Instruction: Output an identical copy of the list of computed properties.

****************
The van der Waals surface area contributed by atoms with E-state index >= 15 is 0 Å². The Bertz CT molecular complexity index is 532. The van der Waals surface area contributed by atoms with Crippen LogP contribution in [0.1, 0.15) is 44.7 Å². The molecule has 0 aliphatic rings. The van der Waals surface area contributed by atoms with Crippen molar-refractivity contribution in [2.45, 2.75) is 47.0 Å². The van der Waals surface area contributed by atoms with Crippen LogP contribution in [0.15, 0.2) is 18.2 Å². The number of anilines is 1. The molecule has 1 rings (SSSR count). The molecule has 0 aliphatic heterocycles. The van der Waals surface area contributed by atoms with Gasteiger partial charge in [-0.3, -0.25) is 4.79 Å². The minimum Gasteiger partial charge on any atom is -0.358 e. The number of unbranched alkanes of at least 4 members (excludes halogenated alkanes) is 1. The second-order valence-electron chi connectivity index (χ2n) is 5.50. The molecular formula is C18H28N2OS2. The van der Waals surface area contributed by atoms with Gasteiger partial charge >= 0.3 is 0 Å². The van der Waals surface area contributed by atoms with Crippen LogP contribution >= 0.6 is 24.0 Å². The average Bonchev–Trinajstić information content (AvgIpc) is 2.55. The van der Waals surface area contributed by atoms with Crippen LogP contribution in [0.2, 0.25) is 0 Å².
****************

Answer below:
The van der Waals surface area contributed by atoms with E-state index >= 15 is 0 Å². The Bertz CT molecular complexity index is 532. The van der Waals surface area contributed by atoms with Crippen LogP contribution in [0.1, 0.15) is 44.7 Å². The molecule has 0 aliphatic rings. The van der Waals surface area contributed by atoms with Crippen molar-refractivity contribution in [2.45, 2.75) is 47.0 Å². The van der Waals surface area contributed by atoms with Crippen LogP contribution in [0.15, 0.2) is 18.2 Å². The number of anilines is 1. The molecule has 1 rings (SSSR count). The molecule has 0 aliphatic heterocycles. The van der Waals surface area contributed by atoms with Gasteiger partial charge in [-0.3, -0.25) is 4.79 Å². The minimum Gasteiger partial charge on any atom is -0.358 e. The number of unbranched alkanes of at least 4 members (excludes halogenated alkanes) is 1. The second-order valence-electron chi connectivity index (χ2n) is 5.50. The molecular formula is C18H28N2OS2. The van der Waals surface area contributed by atoms with Gasteiger partial charge >= 0.3 is 0 Å². The van der Waals surface area contributed by atoms with Crippen LogP contribution >= 0.6 is 24.0 Å². The average Bonchev–Trinajstić information content (AvgIpc) is 2.55. The van der Waals surface area contributed by atoms with Crippen LogP contribution in [0.2, 0.25) is 0 Å².